This Guideline is meant to help parties understand when a Member may: a) require a respondent to pay money into the Board and b) permit a tenant to pay all or part of their rent into the Board.
Subsection 195(1) of the Residential Tenancies Act, 2006 (the "RTA") reads as follows:
Where the Board considers it appropriate to do so, the Board may, subject to the regulations,1
The money paid into the Board is held in a special trust account. Once the application is decided, the Member will order the money paid out to the appropriate party.
A decision under paragraph 195(1)(a) would generally be made at the hearing after receiving submissions from the parties. As most cases will be heard expeditiously, orders to pay money into the Board would be most appropriate in cases where the hearing will be adjourned for some length of time.
In some cases, the amount owing may increase during the proceedings. The longer the adjournment, the more is at risk to the applicant. The applicant may want the Member to require the respondent to pay money into the Board in order to discourage the respondent from unnecessarily prolonging the proceedings.
Where the potential amount owing will increase during the proceedings, and the matter will be adjourned, the Board may require the respondent to pay into the Board:
It is generally more appropriate to require payment into the Board of the additional amount that will become owing during the delay, because otherwise the respondent=s right to dispute the application may be negatively affected.
As an alternative, the Board may require one party to make a payment directly to the other party instead of paying into the Board. However, the consequences of failing to comply in subsection 195(4) would not apply in this situation.
The applicant may want to ensure that there will be no problems collecting the amount ordered. However, in any application for the payment of money, the applicant may have problems collecting the amount ordered to be paid. If Members required money to be paid into the Board whenever a respondent wished to dispute the application, this would discourage some respondents from exercising their right to a hearing of the merits of the application. This would give an unfair advantage to parties with greater economic power, or to parties who claimed more than the amount they are owed. Therefore, it would not be appropriate to require payment into the Board for this reason.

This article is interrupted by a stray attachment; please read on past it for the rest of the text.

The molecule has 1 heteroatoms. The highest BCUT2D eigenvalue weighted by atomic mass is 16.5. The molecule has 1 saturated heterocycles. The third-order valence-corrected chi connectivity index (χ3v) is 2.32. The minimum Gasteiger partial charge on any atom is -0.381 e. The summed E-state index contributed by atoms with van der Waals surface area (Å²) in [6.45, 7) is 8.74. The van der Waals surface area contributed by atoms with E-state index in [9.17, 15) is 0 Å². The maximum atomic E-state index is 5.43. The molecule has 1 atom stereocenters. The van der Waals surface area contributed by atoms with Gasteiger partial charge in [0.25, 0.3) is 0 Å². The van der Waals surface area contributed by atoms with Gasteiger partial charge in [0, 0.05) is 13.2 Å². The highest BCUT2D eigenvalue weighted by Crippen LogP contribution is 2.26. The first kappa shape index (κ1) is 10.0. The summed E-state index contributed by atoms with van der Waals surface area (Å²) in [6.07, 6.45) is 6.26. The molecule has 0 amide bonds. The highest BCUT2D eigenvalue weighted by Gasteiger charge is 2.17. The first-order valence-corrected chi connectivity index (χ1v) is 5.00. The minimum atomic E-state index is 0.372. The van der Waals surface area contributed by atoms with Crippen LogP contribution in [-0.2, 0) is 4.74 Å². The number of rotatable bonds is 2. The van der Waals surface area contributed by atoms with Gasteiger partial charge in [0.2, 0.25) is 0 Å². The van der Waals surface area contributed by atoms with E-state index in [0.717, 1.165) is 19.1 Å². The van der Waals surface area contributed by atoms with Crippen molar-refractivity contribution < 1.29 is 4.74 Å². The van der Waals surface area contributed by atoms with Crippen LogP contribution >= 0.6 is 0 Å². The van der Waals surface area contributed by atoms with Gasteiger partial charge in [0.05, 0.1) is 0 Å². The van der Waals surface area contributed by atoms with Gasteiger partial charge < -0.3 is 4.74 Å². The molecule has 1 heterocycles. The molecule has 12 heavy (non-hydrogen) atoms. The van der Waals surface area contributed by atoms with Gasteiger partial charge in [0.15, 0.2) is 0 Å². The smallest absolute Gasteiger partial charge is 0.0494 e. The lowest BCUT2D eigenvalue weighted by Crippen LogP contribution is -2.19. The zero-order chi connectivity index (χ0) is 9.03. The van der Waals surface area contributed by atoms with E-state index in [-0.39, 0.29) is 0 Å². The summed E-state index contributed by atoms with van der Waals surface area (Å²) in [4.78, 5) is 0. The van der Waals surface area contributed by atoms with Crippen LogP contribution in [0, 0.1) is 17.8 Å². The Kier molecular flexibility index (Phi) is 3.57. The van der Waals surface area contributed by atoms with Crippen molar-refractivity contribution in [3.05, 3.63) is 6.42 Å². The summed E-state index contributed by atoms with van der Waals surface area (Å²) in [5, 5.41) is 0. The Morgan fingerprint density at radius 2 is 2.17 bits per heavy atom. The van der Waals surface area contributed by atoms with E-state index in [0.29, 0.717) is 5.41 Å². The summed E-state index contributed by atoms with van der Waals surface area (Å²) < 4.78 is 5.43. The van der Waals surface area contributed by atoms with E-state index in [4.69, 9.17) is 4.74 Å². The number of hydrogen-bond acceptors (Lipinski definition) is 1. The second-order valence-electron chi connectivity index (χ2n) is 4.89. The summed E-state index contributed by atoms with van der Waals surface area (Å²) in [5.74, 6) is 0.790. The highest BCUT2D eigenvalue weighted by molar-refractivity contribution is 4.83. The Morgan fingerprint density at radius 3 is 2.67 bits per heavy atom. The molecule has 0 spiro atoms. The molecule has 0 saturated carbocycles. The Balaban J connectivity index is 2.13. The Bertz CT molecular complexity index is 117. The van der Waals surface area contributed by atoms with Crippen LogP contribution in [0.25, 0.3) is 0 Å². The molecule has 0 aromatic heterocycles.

Subsection 195(2) of the RTA states that the Board may establish rules for the payment of money into and out of the Board. The rules for payment into and out of the Board may be found in Rule 31 of the Rules of Practice, Paying Money Into and Out of the Board.
The consequences of failing to follow the requirement to pay money into the Board are set out in subsection 195(4):
If a respondent is required to pay a specified sum into the Board within a specified time under clause (1)(a) and fails to do so, the Board may refuse to consider the evidence and submissions of the respondent.
Where the Member determines that there is no reasonable explanation for the respondent's failure to pay money into the Board, the Member may proceed with the hearing and refuse to hear the evidence and submissions of the respondent. The respondent would be entitled to be present at the hearing, to make procedural objections and to cross-examine witnesses. However, the respondent would not be entitled to present their own documents or witnesses nor to argue their case.
If the respondent can provide a reasonable explanation for their failure to comply with the requirement to pay money into the Board, the Member may proceed with the hearing and allow the respondent to participate.
The Board may permit a tenant who is making an application based on a landlord's breach of the duty to repair in subsection 20(1) or section 161 to pay all or part of their rent into the Board. This request may be made at the time the tenant files the application or at the hearing. For further information see Rule 31, Paying Money Into and Out of the Board, and Guideline 5, Breach of Maintenance Obligations.
The tenant will have to satisfy the Board that special circumstances exist that justify the payment in of rent. Special circumstances may include: where the tenant does not know who to pay or how to contact the landlord; the landlord refuses to accept the rent; or where the tenancy will be terminated and it may be difficult for the tenant to enforce the order. There may be other factors and circumstances to consider.
Note that under subsection 195(5) of the RTA, when a tenant is permitted to pay into the Board, the payment is deemed not to constitute a default in the payment of rent under the tenancy agreement or the RTA.
1No regulation has been passed which affects this provision.